Ran across a cool new site created by the National Archives people. (I’ve always enjoyed the National Archives Education page. If you haven’t been over there yet, ya gotta go. Some great lesson plans and resources tied to standards and primary sources!)

Their new site, Digital Vaults, is a different way to gather and use information. David Warlick has talked for several years about how “digital immigrants” (most of us!) are consumers of information and “digital natives” (most of our kids) see information as raw material. The problem with sites that are even as good as the NARA Education page is that the information is still organized in textual and linear ways. This makes it difficult for digital natives to access and mess with the data.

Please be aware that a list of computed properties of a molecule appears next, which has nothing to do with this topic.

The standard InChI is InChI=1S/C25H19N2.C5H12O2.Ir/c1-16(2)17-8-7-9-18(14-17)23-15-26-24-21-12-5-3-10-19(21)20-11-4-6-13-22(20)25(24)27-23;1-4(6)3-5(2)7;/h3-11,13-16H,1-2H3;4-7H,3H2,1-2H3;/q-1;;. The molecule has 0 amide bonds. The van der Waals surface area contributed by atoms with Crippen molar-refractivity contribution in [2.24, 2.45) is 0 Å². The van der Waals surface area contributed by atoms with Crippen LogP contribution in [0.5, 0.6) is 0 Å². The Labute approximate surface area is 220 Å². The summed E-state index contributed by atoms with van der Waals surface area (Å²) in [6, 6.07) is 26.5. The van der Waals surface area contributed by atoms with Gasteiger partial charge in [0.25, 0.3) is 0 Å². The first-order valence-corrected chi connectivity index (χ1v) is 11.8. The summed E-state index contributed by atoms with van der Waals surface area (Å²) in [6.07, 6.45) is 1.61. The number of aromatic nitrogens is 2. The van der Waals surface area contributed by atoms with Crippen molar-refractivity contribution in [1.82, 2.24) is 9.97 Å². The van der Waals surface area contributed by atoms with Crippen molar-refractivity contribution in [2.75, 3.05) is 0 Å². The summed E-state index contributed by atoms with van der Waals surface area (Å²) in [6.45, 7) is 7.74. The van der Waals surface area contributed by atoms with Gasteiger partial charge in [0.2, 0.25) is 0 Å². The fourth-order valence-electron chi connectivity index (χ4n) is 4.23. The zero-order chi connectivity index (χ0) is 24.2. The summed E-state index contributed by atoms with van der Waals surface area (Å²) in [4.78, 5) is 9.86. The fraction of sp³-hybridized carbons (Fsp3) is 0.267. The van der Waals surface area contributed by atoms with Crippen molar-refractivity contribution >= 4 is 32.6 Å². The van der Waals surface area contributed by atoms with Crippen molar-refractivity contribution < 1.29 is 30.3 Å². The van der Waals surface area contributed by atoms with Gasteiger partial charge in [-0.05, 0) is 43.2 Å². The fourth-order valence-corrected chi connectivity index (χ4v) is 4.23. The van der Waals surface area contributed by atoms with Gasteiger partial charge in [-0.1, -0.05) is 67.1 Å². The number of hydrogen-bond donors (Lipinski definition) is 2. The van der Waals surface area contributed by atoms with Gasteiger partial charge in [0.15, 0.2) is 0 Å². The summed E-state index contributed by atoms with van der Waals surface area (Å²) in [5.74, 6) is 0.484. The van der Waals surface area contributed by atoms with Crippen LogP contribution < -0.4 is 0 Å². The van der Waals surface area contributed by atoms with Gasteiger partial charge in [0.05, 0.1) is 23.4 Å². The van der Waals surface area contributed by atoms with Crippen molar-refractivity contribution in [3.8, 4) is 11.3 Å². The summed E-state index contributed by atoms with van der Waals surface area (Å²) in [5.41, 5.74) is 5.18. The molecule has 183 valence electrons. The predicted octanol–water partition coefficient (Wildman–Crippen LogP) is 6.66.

Digital VaultsDigital Vaults gives you and your kids a place to find raw materials that are arranged in ways that may make more sense to them. The site is set up a bit like a social network. Data is organized by tags and linked to both the tags as well as other resources. Like a social network, you can make your favorite documents / materials your “friends,” search for new “friends” by using tags and create “mashups” using primary sources.

All pretty neat stuff! If you’re looking for a new and easy way to suck kids into using and understanding primary source materials, this is the place to start.Digital Vaults